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Editorial piece by Managed Healthcare Executive's Editorial Advisory Board Member, Lili Brillstein. Brillstein is a nationally recognized expert on value-based care and the CEO of BCollaborative, a healthcare consulting company.
Transitioning to value-based care requires that healthcare system participants rethink how to deliver and compensate for healthcare. Under the current system, healthcare is delivered and paid for as incremental units of care by individual practitioners — the individual doctor’s visit, for example, or a procedure. In contrast, a value-based care system recasts the “unit” of focus as the individual patient and includes all the care that patient requires (i.e., not simply the care one provider delivers). This means that a provider must be thoughtful and clear, not only about the care they themselves deliver, but about all the up- and downstream care that others are giving to that patient. It means understanding how care affects a patient’s experience and outcome, across the full continuum of care, inside and outside of one’s particular office.
This holistic approach to care leads to the natural inclusion of a variety of providers, extending from the traditional (such as physicians, nurses and therapists) to the nontraditional (such as doulas, nutritionists and mindfulness instructors, among others). Value-based care is team-based care, and all providers must work collectively to ensure the holistic care of the patient.
But most commercial insurance companies design benefit plans within the confines of the prevailing fee-for-service methodology. Within this system, providers are reimbursed for each procedure, test and treatment, regardless of patient outcome. A low-cost or nontraditional option will generally not be considered, even if the patient would benefit, because it’s not a covered benefit and so will not be paid by the health plan. Value-based care models, on the other hand, create an opportunity to really reconsider what has the biggest impact on a patient’s outcomes, and not only what is or is not a covered benefit.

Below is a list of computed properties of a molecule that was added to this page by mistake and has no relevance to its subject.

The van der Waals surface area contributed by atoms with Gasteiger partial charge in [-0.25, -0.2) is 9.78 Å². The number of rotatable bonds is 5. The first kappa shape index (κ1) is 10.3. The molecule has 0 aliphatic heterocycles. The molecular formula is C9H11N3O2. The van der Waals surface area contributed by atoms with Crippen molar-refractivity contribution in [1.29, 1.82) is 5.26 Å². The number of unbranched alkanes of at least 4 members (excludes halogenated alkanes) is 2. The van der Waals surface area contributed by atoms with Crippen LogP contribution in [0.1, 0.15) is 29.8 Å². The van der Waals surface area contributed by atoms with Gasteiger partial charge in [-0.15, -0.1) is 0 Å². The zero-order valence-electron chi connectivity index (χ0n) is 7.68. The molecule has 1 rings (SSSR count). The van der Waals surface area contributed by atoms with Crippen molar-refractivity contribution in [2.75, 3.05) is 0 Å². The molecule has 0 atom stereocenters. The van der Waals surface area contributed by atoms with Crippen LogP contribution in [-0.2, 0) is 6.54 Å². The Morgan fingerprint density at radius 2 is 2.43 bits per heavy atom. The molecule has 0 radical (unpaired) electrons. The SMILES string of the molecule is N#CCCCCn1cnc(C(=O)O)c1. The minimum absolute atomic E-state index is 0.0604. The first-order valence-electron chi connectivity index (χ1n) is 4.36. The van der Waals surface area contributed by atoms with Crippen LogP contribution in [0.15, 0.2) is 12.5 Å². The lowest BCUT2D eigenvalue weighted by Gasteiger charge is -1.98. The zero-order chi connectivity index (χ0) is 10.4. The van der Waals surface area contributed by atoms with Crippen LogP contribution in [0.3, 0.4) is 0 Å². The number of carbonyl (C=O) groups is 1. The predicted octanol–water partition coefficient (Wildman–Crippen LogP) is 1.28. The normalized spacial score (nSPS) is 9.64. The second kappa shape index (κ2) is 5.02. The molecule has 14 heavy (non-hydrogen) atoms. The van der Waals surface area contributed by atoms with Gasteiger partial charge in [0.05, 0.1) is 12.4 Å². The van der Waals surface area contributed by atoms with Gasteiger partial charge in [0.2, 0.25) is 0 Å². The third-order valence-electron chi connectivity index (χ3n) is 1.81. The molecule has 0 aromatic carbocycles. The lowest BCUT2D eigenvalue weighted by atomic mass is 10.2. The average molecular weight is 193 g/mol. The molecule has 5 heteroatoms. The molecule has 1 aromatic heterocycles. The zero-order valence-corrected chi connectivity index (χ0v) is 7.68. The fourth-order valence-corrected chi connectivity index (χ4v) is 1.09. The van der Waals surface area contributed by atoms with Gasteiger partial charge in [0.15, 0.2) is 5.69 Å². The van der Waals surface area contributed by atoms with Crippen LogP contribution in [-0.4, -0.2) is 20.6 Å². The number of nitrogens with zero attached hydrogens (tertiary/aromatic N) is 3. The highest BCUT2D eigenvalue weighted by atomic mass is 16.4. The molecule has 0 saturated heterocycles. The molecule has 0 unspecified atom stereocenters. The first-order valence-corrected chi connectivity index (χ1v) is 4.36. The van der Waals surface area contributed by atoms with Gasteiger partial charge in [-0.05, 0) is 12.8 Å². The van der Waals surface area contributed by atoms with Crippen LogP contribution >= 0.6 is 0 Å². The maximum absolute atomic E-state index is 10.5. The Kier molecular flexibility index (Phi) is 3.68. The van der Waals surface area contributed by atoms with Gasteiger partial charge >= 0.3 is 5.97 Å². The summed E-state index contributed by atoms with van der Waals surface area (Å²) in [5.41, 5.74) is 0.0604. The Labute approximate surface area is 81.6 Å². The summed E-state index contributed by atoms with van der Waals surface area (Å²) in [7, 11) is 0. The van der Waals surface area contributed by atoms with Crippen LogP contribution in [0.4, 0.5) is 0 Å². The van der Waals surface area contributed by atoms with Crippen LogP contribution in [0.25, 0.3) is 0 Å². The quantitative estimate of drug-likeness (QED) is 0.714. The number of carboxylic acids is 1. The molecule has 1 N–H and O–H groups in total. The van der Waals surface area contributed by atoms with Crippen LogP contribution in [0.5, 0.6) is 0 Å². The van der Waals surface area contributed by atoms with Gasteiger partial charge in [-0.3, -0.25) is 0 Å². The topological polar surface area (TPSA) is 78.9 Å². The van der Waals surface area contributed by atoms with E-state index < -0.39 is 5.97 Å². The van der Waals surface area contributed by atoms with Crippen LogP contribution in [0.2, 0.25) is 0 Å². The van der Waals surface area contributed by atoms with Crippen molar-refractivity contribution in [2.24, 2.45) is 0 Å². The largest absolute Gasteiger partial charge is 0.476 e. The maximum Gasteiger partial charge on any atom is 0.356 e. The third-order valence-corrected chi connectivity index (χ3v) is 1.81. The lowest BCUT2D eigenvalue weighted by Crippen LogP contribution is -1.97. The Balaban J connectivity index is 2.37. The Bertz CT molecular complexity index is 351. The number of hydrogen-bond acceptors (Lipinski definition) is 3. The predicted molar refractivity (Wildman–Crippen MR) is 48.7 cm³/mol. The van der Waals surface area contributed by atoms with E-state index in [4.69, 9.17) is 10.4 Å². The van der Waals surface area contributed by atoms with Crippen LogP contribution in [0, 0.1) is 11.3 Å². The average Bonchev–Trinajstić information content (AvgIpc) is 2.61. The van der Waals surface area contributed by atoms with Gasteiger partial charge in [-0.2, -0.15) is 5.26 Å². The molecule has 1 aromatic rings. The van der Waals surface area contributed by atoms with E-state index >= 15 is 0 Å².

This leads to important considerations of compensation. Under value-based care, payment is based on patient outcomes and the efficient use of resources, not on any particular increment of care. Therefore, each stakeholder must understand all the care that is required and make good choices about who to work with across the continuum of care.
Consider paying for a car service. A commercial health plan paying a fee for service probably would not cover the cost of a car service to take a member to a healthcare appointment. The car service is not “care” in the traditional sense, but getting people to the doctor’s office can have a major influence on their outcomes.Under value-based care, outcomes becomes paramount. There is also new emphasis put on evidence about quality and cost-effectiveness because both quality and cost of care factor into what providers are paid. Many nontraditional practices, unlike traditional medical procedures, are low cost and high impact.
The need for collaboration and team-oriented decision-making extends beyond the continuum of providers. Payers bring valuable experience and data to the table; health plans maintain longitudinal claims data. But most health plans are large, bureaucratic-to-their-bones organizations, so the transition to value-based care payment is often slow and halting. Clinicians who approach payers with lofty ideals, but no understanding of their limitations, are likely to wind up frustrated. Likewise, technology vendors wooing payers with dazzling innovations for the care and payment system will probably be turned away if they are unable to show support of providers (preferably in the payer’s market).
Most payers today are interested in engaging in value-based care models. However, they cannot do it alone, and no one would want them to. But providers and payers have been more foe than friend traditionally. It is only when fists unclench and the focus shifts to what each side brings to the mix that real change can occur.
Value-based care requires collective and comprehensive planning and a healthy respect for one’s prospective partners in care delivery. Throw away your need to solve everything. Invite some prospective partners to brainstorm ideas that are outside the norm. What emerges may be new ways to create outstanding experiences and outcomes for your patients, all at a surprisingly lower cost.